7 EE678 WAVELETS APPLICATION ASSIGNMENT 7 to select the most important information-which yields the largest distortion reduction-to be transmitted first. For this selection, the mean squared-error (MSE) distortion measure is used. Set Partioning Sorting Algorithm: One important fact used in the design of the sorting algorithm is that we do not need to sort all coefficients. Actually, we need an algorithm that simply selects the coefficients such that 2 n <= c i,j < 2 n+1, with n decremented in each pass. Given n, if c i,j >= 2 n then we say that a coefficient is significant; otherwise it is called insignificant. The sorting algorithm flivides the set of pixels into partitioning subsets T m, and performs the magnitude test c i,j >= 2 n for all (i, j)ɛt m. If thle decoder receives a no to that answer (the subset is insignificant), then it knows that all coefficients in T m, are insignificant. If the answer is yes (the subset is significant), then a certain rule shared by the encoder and the decoder is used to partition T m, into new subsets T m,l, and the significance test is then applied to the new subsets. This set division process continues until the magnitude test is done to all single coordinate significant subsets in order to identify each significant coefficient. To reduce the number of magnitude comparisons (message bits) we define a set partitioning rule that uses an expected ordering in the hierarchy defined by the subband pyramid. The objective is to create new partitions such that subsets expected to be insignificant contain a large number of elements, and subsets expected to be significant contain only one element. Spatial Orientation Trees: The following sets of coordinates are used to present the new coding method: O(i, j) : set of coordinates of all offspring of node (i, j); D(i, j) : set of coordinates of all descendants of the node (i, j); H : set of coordinates of all spatial orientation tree roots (nodes in the highest pyramid level); C(i, j) = D(i, j) O(i, j). For instance, except at the highest and lowest pyramid levels, we have O(i, j) = (2i, 2j), (2i, 2j + 1), (2i + 1, 2j), (2i + 1, 2j + 1). We use parts of the spatial orientation trees as the partitioning subsets in the sorting algorithm. The set partitionmg rules are simply the following. 1) The initial partition is formed with the sets (i, j) and D(i, j), for all (i, j)ɛh. 2) If D(i, j) is significant, then it is partitioned into C(i, j) plus the four single-element sets with (k, l)ɛo(i, j). 3) If C(i, j) is significant, then it is partitioned into the four sets D(i, j), with (k, l)ɛo(i, j). C. Embedded Block Coding with Optimized Truncation (EBCOT) Like ealier algorithms, which include Shapiros EZW and Said and Pearlmans SPIHT, the EBCOT algorithm uses a wavelet transform to generate the subband samples which are to be quantized and coded, where the usual dyadic decomposition structure attributed to Mallat is typical, but other packet decompositions are also supported and occasionally preferable. IV. CONCLUSION We have hence studied the application of wavelets for image compression in the JPEG2000 standard. We looked at various wavelets, namely LeGall 5/3 and Daubechies 9/7, used by JPEG2000 and studied their properties. Daubechies 9/7 was found to have tight Riesz bounds, indicating that the basis functions are very nearly orthogonal. Thereafter we studied the Embedded Zerotree Wavelet and the Set Partitioning in Hierarchical Trees (SPIHT) algorithms for using of wavelets. Embedded zerotree wavelet (EZW) coding is a very effective and computationally simple technique for image compression but SPIHT algorithm implementation based on set partitioning in hierarchical trees was found to provide better results as compared to EZW. ACKNOWLEDGMENT We would like to thank Prof. V. M. Gadre for giving us this opportunity to look at wavelets in depth and thus appreciate the course.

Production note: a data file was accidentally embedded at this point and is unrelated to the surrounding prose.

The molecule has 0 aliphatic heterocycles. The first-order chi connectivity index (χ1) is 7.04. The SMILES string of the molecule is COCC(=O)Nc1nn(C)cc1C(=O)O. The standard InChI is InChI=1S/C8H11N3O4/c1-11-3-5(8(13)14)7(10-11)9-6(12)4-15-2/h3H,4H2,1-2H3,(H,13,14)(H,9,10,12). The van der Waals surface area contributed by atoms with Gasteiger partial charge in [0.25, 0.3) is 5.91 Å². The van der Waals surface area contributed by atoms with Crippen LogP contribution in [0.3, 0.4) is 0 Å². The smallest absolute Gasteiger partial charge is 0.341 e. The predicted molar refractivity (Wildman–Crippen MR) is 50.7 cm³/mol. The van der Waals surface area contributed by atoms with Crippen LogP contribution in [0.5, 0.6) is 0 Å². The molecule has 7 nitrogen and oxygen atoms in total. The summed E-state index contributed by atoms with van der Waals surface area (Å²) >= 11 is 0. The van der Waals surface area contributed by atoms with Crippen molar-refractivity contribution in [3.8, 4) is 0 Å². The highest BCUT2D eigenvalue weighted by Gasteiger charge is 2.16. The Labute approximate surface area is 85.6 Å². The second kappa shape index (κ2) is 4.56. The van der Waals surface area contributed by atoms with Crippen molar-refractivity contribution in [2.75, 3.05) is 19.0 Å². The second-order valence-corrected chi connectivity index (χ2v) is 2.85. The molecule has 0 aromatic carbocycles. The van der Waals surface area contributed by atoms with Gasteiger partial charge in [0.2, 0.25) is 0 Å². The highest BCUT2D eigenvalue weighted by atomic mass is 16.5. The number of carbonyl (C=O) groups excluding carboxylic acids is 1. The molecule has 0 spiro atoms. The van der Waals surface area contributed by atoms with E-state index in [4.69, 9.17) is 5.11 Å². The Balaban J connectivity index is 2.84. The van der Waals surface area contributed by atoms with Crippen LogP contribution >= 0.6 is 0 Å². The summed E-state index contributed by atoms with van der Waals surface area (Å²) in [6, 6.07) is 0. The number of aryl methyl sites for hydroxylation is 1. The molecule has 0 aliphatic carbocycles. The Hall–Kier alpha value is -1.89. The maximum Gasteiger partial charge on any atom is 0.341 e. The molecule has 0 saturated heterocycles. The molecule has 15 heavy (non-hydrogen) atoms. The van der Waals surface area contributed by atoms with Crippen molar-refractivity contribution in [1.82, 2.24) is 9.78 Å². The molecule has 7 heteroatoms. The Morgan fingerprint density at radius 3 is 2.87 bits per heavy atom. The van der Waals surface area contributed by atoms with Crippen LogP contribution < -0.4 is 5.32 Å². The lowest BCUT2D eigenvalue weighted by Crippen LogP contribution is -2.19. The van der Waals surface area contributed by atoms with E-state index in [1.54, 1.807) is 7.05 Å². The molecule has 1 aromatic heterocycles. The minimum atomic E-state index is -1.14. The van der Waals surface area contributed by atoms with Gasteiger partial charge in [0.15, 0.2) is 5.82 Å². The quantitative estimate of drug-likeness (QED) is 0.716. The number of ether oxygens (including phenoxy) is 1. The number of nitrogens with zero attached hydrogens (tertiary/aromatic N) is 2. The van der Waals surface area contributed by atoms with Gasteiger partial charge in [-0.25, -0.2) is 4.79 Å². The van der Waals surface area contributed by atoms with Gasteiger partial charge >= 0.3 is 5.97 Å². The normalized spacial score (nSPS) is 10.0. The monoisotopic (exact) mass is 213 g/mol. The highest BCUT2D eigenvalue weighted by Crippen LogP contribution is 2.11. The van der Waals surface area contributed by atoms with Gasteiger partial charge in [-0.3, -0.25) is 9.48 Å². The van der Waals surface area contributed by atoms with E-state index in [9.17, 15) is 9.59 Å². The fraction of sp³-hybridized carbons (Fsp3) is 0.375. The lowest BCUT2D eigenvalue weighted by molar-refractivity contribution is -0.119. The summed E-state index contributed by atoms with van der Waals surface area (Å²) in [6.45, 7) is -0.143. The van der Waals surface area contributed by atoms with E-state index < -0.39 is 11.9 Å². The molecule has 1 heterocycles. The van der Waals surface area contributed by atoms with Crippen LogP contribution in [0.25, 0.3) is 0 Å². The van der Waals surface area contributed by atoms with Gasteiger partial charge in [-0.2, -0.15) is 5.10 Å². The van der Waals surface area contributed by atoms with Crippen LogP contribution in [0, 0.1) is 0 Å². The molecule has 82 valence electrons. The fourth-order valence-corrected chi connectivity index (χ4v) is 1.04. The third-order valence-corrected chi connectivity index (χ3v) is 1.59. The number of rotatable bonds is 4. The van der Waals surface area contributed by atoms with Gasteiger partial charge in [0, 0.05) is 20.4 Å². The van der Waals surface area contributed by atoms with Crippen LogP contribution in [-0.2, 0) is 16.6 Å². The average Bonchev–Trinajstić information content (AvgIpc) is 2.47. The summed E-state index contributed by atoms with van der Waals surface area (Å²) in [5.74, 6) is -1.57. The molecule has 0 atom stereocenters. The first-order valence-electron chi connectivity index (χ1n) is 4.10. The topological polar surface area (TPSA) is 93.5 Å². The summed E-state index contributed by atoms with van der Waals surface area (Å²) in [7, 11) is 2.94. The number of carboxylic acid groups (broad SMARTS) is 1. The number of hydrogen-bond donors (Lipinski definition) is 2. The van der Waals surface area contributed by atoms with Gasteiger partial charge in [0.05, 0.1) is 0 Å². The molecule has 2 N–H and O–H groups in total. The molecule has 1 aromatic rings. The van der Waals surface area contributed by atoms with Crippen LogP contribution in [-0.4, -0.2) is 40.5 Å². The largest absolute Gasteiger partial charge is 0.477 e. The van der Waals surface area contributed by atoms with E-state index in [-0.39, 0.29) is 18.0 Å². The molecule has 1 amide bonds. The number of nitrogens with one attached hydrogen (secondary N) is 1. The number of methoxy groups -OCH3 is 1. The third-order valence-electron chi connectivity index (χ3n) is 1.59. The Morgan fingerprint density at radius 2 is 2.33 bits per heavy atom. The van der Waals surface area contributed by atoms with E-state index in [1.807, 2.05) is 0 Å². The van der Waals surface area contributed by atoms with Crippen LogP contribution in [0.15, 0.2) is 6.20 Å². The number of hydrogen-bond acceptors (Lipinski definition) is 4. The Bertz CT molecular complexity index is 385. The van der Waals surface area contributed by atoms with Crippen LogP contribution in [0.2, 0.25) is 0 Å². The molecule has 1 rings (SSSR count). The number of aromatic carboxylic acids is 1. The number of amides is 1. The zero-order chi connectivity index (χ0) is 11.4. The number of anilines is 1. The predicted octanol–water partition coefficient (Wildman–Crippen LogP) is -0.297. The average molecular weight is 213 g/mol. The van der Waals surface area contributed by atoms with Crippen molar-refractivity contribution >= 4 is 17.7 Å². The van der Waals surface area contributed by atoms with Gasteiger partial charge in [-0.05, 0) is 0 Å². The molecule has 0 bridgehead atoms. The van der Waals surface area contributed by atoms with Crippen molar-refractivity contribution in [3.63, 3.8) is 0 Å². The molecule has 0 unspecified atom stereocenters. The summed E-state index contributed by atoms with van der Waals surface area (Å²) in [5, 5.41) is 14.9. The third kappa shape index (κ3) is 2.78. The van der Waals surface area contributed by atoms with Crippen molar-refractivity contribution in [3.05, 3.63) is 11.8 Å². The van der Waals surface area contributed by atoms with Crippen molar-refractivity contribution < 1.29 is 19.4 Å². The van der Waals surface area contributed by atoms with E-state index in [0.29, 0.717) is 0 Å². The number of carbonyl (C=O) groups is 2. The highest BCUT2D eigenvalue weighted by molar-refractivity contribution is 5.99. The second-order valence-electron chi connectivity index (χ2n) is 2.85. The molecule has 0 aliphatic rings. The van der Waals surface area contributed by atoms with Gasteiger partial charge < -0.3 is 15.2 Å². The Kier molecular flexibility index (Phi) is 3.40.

8 EE678 WAVELETS APPLICATION ASSIGNMENT 8 REFERENCES  X. Liu, Comparison between wavelet image compression methods, University of South Carolina.  A. Skodras, C. Christopoulos and T. Ebrahimi, The JPEG2000 still image compression standard,ieee Signal Processing Magazine, September 2001, pg  M. Unser, and T. Blu, Mathematical properties of the JPEG2000 wavelet filters, IEEE Trans. Image Proc., vol. 12, no. 9, Sept. 2003, pg  J. M. Shapiro, An embedded hierarchical image coder using zerotree of wavelet coefficients, The Davis Sarnoff Research Centre, Princeton.  Sinha, Deepen and Tewfik, Ahmed H. Low Bit Rate Transparent Audio Compression using Adapted Wavelets. IEEE Transactions on Signal Processing, 41:12,  A. Said, and W. A. Pearlman, A new, fast, and efficient image codec based on set partitioning in hierarchical trees, IEEE Trans. Circuits and Systems for Video Tech., Vol. 6, No. 3, June 1996, pg